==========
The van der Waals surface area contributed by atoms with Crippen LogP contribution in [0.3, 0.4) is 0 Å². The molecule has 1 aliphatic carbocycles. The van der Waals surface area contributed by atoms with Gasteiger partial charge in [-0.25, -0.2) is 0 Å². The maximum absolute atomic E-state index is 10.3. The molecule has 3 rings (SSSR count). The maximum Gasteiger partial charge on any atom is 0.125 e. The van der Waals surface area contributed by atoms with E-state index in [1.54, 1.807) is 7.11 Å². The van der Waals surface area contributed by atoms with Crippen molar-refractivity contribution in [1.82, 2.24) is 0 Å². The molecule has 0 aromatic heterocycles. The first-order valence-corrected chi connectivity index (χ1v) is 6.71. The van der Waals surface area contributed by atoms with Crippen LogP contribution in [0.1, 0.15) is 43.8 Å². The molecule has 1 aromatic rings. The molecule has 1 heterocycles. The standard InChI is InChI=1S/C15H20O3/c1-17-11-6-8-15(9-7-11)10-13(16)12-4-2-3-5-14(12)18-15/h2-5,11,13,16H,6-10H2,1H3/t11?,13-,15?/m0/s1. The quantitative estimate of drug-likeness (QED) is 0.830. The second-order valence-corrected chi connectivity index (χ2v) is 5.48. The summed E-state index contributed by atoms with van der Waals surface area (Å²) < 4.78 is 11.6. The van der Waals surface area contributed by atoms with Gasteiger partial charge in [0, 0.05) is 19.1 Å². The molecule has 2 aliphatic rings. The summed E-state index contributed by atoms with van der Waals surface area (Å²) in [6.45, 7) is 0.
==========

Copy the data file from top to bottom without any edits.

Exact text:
The van der Waals surface area contributed by atoms with Crippen LogP contribution in [0.3, 0.4) is 0 Å². The molecule has 1 aliphatic carbocycles. The van der Waals surface area contributed by atoms with Gasteiger partial charge in [-0.25, -0.2) is 0 Å². The maximum absolute atomic E-state index is 10.3. The molecule has 3 rings (SSSR count). The maximum Gasteiger partial charge on any atom is 0.125 e. The van der Waals surface area contributed by atoms with E-state index in [1.54, 1.807) is 7.11 Å². The van der Waals surface area contributed by atoms with Crippen molar-refractivity contribution in [1.82, 2.24) is 0 Å². The molecule has 0 aromatic heterocycles. The first-order valence-corrected chi connectivity index (χ1v) is 6.71. The van der Waals surface area contributed by atoms with Crippen LogP contribution in [0.1, 0.15) is 43.8 Å². The molecule has 1 aromatic rings. The molecule has 1 heterocycles. The standard InChI is InChI=1S/C15H20O3/c1-17-11-6-8-15(9-7-11)10-13(16)12-4-2-3-5-14(12)18-15/h2-5,11,13,16H,6-10H2,1H3/t11?,13-,15?/m0/s1. The quantitative estimate of drug-likeness (QED) is 0.830. The second-order valence-corrected chi connectivity index (χ2v) is 5.48. The summed E-state index contributed by atoms with van der Waals surface area (Å²) < 4.78 is 11.6. The van der Waals surface area contributed by atoms with Gasteiger partial charge in [0, 0.05) is 19.1 Å². The molecule has 2 aliphatic rings. The summed E-state index contributed by atoms with van der Waals surface area (Å²) in [6.45, 7) is 0.